Active and quiet sleep: how sleep aids can help with sleep

By Oricom

Sleep, elusive sleep; a concept all-too familiar to new mums and dads. It’s not just the parents that are struggling, newborns struggle with sleep too; their in-built survival instinct means they have a high arousal state and they wake easily and are often hard to settle. The good news is that as they grow their sleep/wake patterns will change.

By the first month, a full term baby will sleep approximately 14 hours per day with an average sleep cycle length of 50-80 minutes. 60% of that time is spent in ‘active sleep’ and the balance in ‘quiet sleep’. In active sleep, infants are more likely to rouse in response to internal stimuli like hunger, and external stimuli like sounds or touch, than they are in quiet sleep.

Active sleep is associated with processing and storing of information and has been linked to learning. It accounts for the highest proportion of newborn sleep and usually precedes wakening. Active sleep is a light sleep state characterized by fluttering eyelids; rapid, irregular breathing; occasional body movements; and vocalizations (grunts or brief cries).

Quiet sleep is characterized by slower, more rhythmic breathing, little movement and no eyelid fluttering. The threshold to sensory stimuli is very high during quiet sleep; only stimuli that are very intense and disturbing can arouse infants.

Although the total amount of sleep per 24 hours does not alter significantly over the first twelve months, there is a change in the duration of sleep periods and, generally speaking, a consolidation of sleep into night-time hours, with increased awake time during the day. The other hopeful news is that the percentage of active sleep decreases, and the percentage of quiet sleep increases.

There are things you can do to help your baby to fall asleep faster and stay asleep longer. Whilst there are no guarantees, here are three tips that might just help:

1. Mechanical sleep aids

Sleep aids like night lights, ceiling projections and white noise or sleep sounds aid the transition to sleep.

White noise has been proven as an aid to sleep in infants. In an experimental study of newborns, 80% of infants assigned to hear playbacks of white noise fell asleep spontaneously within 5 minutes. Only 25% of control infants fell asleep spontaneously .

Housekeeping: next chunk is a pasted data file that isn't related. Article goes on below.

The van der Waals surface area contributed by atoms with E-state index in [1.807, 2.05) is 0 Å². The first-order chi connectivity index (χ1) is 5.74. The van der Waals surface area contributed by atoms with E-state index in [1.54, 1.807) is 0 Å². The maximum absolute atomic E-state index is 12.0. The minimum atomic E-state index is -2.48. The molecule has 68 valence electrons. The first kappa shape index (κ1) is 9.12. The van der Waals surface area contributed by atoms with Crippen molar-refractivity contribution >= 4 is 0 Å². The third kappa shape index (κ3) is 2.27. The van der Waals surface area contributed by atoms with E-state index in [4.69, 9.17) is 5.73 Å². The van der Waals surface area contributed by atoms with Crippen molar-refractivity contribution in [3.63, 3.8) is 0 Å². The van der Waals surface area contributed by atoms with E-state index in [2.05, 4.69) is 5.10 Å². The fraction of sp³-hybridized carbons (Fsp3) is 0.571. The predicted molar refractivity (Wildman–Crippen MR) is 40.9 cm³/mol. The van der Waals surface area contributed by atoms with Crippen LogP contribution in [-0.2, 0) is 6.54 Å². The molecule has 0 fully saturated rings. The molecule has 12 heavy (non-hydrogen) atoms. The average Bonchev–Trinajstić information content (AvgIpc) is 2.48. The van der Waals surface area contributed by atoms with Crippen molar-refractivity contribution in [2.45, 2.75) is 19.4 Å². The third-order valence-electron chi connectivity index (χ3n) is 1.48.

Why white noise works:

  • It calms and soothes baby - white noise simulates conditions in the womb, where noise is a constant presence. It helps block out stimulating background noise present in and around the home such as older siblings, doorbells and traffic
  • It increases the time spent asleep - about every 20-45 minutes babies will tend to come into a lighter sleep, white noise helps babies gently navigate these arousals to get longer naps
  • It helps baby fall asleep more easily - when used as part of your babies sleep routine, it creates a positive sleep association.

Keep an eye out for a machine that produces several different kinds of white noise as well as natural “soft sounds" including the sounds of ocean waves breaking on the beach (which is suggestive of slow breathing). Other good sounds include that of a waterfall, a stream, and the rain.

There are a number of sleep aids of this type available, but rather than filling the nursery or shower wish-list with numerous gadgets, look out for multi-function products like Baby Monitors that offer white noise and light projection as part of their design.

Some products have timers on them, so you can set the sounds to turn off after a fixed period. But I think it makes more sense to leave the sound on throughout the night. If the baby begins to associate the white noise with falling asleep, he may be more likely to soothe himself back to sleep at night. 

2. Create a sleep routine

Many sleep experts recommend the development of a regular bedtime routine for infants. The theory behind this is that is encourages a calm and pleasant association.

A bedtime routine might include calm and relaxing activities like bathing, massage, a bedtime story or lullaby.

3. Work on the body-clock

Newborns can’t tell the difference between night and day and most babies don’t develop strong, hormonally-driven circadian rhythms until they are 12 weeks old (and some babies may take considerably longer.)

You can help sync the circadian rhythms of the body-clock by following the natural cycle of day and night. Try exposure to cues like sunlight during the morning and afternoon, and avoid bright lights before and during bedtime. Also re-enforce quiet and calm time rather than over-stimulation before bedtime.

In addition to the physiological states experienced by infants there is the behavioural aspect to consider: nine months spent in-utero has seen your baby exposed to constant noise as well as light and movement and, for most babies, the transition to dark, quiet nurseries can be quite difficult.

References
Gwen Dewar PH.D “Infant sleep problems:  A parent's evidence-based guide” 
Gwen Dewar PH.D “Newborn sleep patterns: A survival guide for the science-minded parent” 
Gwen Dewar PH.D “Finding the right infant sleep aid: A parent's evidence-based guide”

Karen Faulkner “How much white noise is safe for baby’s hearing?” May 29, 2016

Kathryn Hatter “Can Babies Sleep Deeply with White Noise?”

Understanding the Behavior of Term Infants. Perinatal Nursing Education. 2003 March of Dimes

 

Note: The views and advice expressed on this blog post are those of the author and are not representative of the Pregnancy Babies & Children's Expo.

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